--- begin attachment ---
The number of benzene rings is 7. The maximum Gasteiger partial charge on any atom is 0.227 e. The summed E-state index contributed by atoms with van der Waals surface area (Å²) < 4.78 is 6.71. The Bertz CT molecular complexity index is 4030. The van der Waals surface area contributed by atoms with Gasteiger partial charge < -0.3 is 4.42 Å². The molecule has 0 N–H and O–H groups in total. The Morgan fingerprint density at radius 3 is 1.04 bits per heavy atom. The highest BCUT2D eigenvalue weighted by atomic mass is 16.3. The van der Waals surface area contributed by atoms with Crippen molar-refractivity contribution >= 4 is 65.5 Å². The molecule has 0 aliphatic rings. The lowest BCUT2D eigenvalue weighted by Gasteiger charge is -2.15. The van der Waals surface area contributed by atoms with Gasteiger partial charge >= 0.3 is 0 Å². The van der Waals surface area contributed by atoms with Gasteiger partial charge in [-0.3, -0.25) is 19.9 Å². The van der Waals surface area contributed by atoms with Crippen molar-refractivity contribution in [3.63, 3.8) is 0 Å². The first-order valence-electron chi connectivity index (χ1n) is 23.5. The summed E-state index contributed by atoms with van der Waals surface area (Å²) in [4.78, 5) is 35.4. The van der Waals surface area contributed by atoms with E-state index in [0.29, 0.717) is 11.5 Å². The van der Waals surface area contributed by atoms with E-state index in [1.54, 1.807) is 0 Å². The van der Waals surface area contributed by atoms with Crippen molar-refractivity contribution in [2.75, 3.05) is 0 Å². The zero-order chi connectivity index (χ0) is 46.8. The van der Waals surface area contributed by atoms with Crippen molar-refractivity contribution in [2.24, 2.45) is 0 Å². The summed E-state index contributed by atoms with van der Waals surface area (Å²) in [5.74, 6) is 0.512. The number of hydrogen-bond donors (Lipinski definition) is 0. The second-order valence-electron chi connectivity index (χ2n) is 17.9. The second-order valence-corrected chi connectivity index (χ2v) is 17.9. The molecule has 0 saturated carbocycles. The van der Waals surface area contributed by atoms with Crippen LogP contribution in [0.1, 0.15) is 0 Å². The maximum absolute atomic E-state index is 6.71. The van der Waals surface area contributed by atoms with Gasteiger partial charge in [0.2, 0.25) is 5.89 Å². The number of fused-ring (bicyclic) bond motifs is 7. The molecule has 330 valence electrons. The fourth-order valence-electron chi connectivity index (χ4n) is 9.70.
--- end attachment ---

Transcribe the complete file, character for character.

The number of benzene rings is 7. The maximum Gasteiger partial charge on any atom is 0.227 e. The summed E-state index contributed by atoms with van der Waals surface area (Å²) < 4.78 is 6.71. The Bertz CT molecular complexity index is 4030. The van der Waals surface area contributed by atoms with Gasteiger partial charge < -0.3 is 4.42 Å². The molecule has 0 N–H and O–H groups in total. The Morgan fingerprint density at radius 3 is 1.04 bits per heavy atom. The highest BCUT2D eigenvalue weighted by atomic mass is 16.3. The van der Waals surface area contributed by atoms with Crippen molar-refractivity contribution >= 4 is 65.5 Å². The molecule has 0 aliphatic rings. The lowest BCUT2D eigenvalue weighted by Gasteiger charge is -2.15. The van der Waals surface area contributed by atoms with Gasteiger partial charge >= 0.3 is 0 Å². The van der Waals surface area contributed by atoms with Gasteiger partial charge in [-0.3, -0.25) is 19.9 Å². The van der Waals surface area contributed by atoms with Crippen molar-refractivity contribution in [3.63, 3.8) is 0 Å². The first-order valence-electron chi connectivity index (χ1n) is 23.5. The summed E-state index contributed by atoms with van der Waals surface area (Å²) in [4.78, 5) is 35.4. The van der Waals surface area contributed by atoms with E-state index in [0.29, 0.717) is 11.5 Å². The van der Waals surface area contributed by atoms with E-state index in [1.54, 1.807) is 0 Å². The van der Waals surface area contributed by atoms with Crippen molar-refractivity contribution in [2.75, 3.05) is 0 Å². The zero-order chi connectivity index (χ0) is 46.8. The van der Waals surface area contributed by atoms with Crippen molar-refractivity contribution in [2.24, 2.45) is 0 Å². The summed E-state index contributed by atoms with van der Waals surface area (Å²) in [5.74, 6) is 0.512. The number of hydrogen-bond donors (Lipinski definition) is 0. The second-order valence-electron chi connectivity index (χ2n) is 17.9. The second-order valence-corrected chi connectivity index (χ2v) is 17.9. The molecule has 0 saturated carbocycles. The van der Waals surface area contributed by atoms with Crippen LogP contribution in [0.1, 0.15) is 0 Å². The maximum absolute atomic E-state index is 6.71. The van der Waals surface area contributed by atoms with Gasteiger partial charge in [0.2, 0.25) is 5.89 Å². The number of fused-ring (bicyclic) bond motifs is 7. The molecule has 330 valence electrons. The fourth-order valence-electron chi connectivity index (χ4n) is 9.70.